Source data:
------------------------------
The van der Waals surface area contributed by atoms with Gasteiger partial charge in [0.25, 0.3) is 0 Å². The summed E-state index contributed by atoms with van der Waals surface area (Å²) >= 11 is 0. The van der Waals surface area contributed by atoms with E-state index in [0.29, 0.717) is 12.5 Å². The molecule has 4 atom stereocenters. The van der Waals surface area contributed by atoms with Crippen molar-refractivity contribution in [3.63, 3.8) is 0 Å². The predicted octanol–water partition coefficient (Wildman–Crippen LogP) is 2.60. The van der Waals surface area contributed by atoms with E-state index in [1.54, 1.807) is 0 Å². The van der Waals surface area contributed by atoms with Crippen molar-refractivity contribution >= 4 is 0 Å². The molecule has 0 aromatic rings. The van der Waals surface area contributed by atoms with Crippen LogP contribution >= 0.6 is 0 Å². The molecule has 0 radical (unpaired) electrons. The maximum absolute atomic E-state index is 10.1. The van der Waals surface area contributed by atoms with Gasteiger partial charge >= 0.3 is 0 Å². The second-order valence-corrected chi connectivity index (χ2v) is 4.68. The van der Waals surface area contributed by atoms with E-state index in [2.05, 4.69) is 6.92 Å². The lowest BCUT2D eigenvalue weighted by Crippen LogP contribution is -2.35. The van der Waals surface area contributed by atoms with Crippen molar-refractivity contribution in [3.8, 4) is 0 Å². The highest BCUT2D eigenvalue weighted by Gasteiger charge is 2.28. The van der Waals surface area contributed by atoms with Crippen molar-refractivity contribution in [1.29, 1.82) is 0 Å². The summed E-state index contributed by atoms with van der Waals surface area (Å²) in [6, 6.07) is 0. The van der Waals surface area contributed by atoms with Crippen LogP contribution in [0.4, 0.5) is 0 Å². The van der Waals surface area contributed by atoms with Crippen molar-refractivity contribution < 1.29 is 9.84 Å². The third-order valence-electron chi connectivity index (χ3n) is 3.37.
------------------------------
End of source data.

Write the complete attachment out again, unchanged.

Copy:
The van der Waals surface area contributed by atoms with Gasteiger partial charge in [0.25, 0.3) is 0 Å². The summed E-state index contributed by atoms with van der Waals surface area (Å²) >= 11 is 0. The van der Waals surface area contributed by atoms with E-state index in [0.29, 0.717) is 12.5 Å². The molecule has 4 atom stereocenters. The van der Waals surface area contributed by atoms with Crippen molar-refractivity contribution in [3.63, 3.8) is 0 Å². The predicted octanol–water partition coefficient (Wildman–Crippen LogP) is 2.60. The van der Waals surface area contributed by atoms with E-state index in [1.54, 1.807) is 0 Å². The van der Waals surface area contributed by atoms with Crippen molar-refractivity contribution >= 4 is 0 Å². The molecule has 0 aromatic rings. The van der Waals surface area contributed by atoms with Crippen LogP contribution >= 0.6 is 0 Å². The molecule has 0 radical (unpaired) electrons. The maximum absolute atomic E-state index is 10.1. The van der Waals surface area contributed by atoms with Gasteiger partial charge >= 0.3 is 0 Å². The second-order valence-corrected chi connectivity index (χ2v) is 4.68. The van der Waals surface area contributed by atoms with E-state index in [2.05, 4.69) is 6.92 Å². The lowest BCUT2D eigenvalue weighted by Crippen LogP contribution is -2.35. The van der Waals surface area contributed by atoms with Crippen molar-refractivity contribution in [3.8, 4) is 0 Å². The highest BCUT2D eigenvalue weighted by Gasteiger charge is 2.28. The van der Waals surface area contributed by atoms with Crippen molar-refractivity contribution in [1.29, 1.82) is 0 Å². The summed E-state index contributed by atoms with van der Waals surface area (Å²) in [6, 6.07) is 0. The van der Waals surface area contributed by atoms with Crippen LogP contribution in [0.4, 0.5) is 0 Å². The van der Waals surface area contributed by atoms with Crippen molar-refractivity contribution < 1.29 is 9.84 Å². The third-order valence-electron chi connectivity index (χ3n) is 3.37.